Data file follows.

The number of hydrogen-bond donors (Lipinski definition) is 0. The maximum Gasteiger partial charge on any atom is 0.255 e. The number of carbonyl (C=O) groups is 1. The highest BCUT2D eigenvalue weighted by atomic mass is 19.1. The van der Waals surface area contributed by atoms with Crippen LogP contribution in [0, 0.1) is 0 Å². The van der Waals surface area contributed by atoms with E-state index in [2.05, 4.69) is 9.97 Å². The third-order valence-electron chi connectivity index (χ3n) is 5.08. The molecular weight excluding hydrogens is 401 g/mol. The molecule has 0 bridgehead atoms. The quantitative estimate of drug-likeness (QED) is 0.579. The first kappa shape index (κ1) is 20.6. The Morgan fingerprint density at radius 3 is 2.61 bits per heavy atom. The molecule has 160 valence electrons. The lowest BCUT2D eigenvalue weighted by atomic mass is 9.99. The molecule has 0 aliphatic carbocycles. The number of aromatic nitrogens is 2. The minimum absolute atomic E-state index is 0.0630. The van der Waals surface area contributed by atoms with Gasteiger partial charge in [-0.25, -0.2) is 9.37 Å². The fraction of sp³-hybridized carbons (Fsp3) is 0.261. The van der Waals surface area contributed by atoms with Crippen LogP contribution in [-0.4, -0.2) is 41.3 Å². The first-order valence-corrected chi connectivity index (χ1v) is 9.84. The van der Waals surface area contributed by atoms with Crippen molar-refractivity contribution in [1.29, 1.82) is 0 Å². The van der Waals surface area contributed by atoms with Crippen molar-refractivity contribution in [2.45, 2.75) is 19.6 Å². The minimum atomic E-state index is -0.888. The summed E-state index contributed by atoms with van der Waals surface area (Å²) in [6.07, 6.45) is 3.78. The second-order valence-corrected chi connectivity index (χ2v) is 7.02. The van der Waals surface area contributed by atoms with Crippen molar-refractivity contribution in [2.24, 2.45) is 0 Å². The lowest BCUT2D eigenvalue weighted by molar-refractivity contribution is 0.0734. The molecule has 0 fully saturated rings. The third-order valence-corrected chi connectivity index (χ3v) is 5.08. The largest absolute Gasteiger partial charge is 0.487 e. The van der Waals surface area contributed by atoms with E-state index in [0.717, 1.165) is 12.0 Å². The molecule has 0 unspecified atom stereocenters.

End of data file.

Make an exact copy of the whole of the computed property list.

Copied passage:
The number of hydrogen-bond donors (Lipinski definition) is 0. The maximum Gasteiger partial charge on any atom is 0.255 e. The number of carbonyl (C=O) groups is 1. The highest BCUT2D eigenvalue weighted by atomic mass is 19.1. The van der Waals surface area contributed by atoms with Crippen LogP contribution in [0, 0.1) is 0 Å². The van der Waals surface area contributed by atoms with E-state index in [2.05, 4.69) is 9.97 Å². The third-order valence-electron chi connectivity index (χ3n) is 5.08. The molecular weight excluding hydrogens is 401 g/mol. The molecule has 0 bridgehead atoms. The quantitative estimate of drug-likeness (QED) is 0.579. The first kappa shape index (κ1) is 20.6. The Morgan fingerprint density at radius 3 is 2.61 bits per heavy atom. The molecule has 160 valence electrons. The lowest BCUT2D eigenvalue weighted by atomic mass is 9.99. The molecule has 0 aliphatic carbocycles. The number of aromatic nitrogens is 2. The minimum absolute atomic E-state index is 0.0630. The van der Waals surface area contributed by atoms with Gasteiger partial charge in [-0.25, -0.2) is 9.37 Å². The fraction of sp³-hybridized carbons (Fsp3) is 0.261. The van der Waals surface area contributed by atoms with Crippen LogP contribution in [-0.4, -0.2) is 41.3 Å². The first-order valence-corrected chi connectivity index (χ1v) is 9.84. The van der Waals surface area contributed by atoms with Crippen molar-refractivity contribution in [1.29, 1.82) is 0 Å². The van der Waals surface area contributed by atoms with Crippen molar-refractivity contribution in [2.45, 2.75) is 19.6 Å². The minimum atomic E-state index is -0.888. The summed E-state index contributed by atoms with van der Waals surface area (Å²) in [6.07, 6.45) is 3.78. The second-order valence-corrected chi connectivity index (χ2v) is 7.02. The van der Waals surface area contributed by atoms with Crippen molar-refractivity contribution in [2.24, 2.45) is 0 Å². The lowest BCUT2D eigenvalue weighted by molar-refractivity contribution is 0.0734. The molecule has 0 fully saturated rings. The third-order valence-corrected chi connectivity index (χ3v) is 5.08. The largest absolute Gasteiger partial charge is 0.487 e. The van der Waals surface area contributed by atoms with E-state index in [0.717, 1.165) is 12.0 Å². The molecule has 0 unspecified atom stereocenters.